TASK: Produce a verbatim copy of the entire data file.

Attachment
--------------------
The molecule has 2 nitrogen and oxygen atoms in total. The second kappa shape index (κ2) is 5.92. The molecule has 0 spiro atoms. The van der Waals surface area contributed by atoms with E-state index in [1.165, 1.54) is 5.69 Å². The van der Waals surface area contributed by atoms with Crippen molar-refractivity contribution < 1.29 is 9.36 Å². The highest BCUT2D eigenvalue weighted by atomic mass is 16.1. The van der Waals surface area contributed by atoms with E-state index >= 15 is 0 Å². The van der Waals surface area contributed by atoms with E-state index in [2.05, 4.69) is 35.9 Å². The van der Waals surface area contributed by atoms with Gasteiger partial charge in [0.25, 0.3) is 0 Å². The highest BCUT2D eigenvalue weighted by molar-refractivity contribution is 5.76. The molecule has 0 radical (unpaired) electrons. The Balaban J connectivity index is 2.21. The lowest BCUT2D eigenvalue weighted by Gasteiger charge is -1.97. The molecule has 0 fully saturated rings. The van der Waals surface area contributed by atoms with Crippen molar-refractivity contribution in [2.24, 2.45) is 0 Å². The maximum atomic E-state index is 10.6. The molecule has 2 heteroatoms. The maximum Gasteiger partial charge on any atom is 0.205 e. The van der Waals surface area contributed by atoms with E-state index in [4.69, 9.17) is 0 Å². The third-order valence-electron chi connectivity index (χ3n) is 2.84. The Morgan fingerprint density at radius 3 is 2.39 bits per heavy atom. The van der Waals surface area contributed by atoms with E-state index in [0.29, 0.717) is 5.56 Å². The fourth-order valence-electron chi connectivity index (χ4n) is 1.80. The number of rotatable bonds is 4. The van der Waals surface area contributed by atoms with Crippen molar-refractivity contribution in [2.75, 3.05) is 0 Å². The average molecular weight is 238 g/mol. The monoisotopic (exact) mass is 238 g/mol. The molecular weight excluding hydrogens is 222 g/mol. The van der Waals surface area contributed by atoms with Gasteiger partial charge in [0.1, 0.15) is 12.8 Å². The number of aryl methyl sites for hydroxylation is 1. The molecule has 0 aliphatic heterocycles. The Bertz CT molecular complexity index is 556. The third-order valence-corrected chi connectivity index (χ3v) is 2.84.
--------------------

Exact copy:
The molecule has 2 nitrogen and oxygen atoms in total. The second kappa shape index (κ2) is 5.92. The molecule has 0 spiro atoms. The van der Waals surface area contributed by atoms with E-state index in [1.165, 1.54) is 5.69 Å². The van der Waals surface area contributed by atoms with Crippen molar-refractivity contribution < 1.29 is 9.36 Å². The highest BCUT2D eigenvalue weighted by atomic mass is 16.1. The van der Waals surface area contributed by atoms with E-state index >= 15 is 0 Å². The van der Waals surface area contributed by atoms with E-state index in [2.05, 4.69) is 35.9 Å². The van der Waals surface area contributed by atoms with Gasteiger partial charge in [0.25, 0.3) is 0 Å². The highest BCUT2D eigenvalue weighted by molar-refractivity contribution is 5.76. The molecule has 0 radical (unpaired) electrons. The Balaban J connectivity index is 2.21. The lowest BCUT2D eigenvalue weighted by Gasteiger charge is -1.97. The molecule has 0 fully saturated rings. The van der Waals surface area contributed by atoms with Crippen molar-refractivity contribution in [2.24, 2.45) is 0 Å². The maximum atomic E-state index is 10.6. The molecule has 2 heteroatoms. The maximum Gasteiger partial charge on any atom is 0.205 e. The van der Waals surface area contributed by atoms with E-state index in [4.69, 9.17) is 0 Å². The third-order valence-electron chi connectivity index (χ3n) is 2.84. The Morgan fingerprint density at radius 3 is 2.39 bits per heavy atom. The van der Waals surface area contributed by atoms with E-state index in [0.29, 0.717) is 5.56 Å². The fourth-order valence-electron chi connectivity index (χ4n) is 1.80. The number of rotatable bonds is 4. The van der Waals surface area contributed by atoms with Crippen molar-refractivity contribution in [2.75, 3.05) is 0 Å². The average molecular weight is 238 g/mol. The monoisotopic (exact) mass is 238 g/mol. The molecular weight excluding hydrogens is 222 g/mol. The van der Waals surface area contributed by atoms with Gasteiger partial charge in [0.1, 0.15) is 12.8 Å². The number of aryl methyl sites for hydroxylation is 1. The molecule has 0 aliphatic heterocycles. The Bertz CT molecular complexity index is 556. The third-order valence-corrected chi connectivity index (χ3v) is 2.84.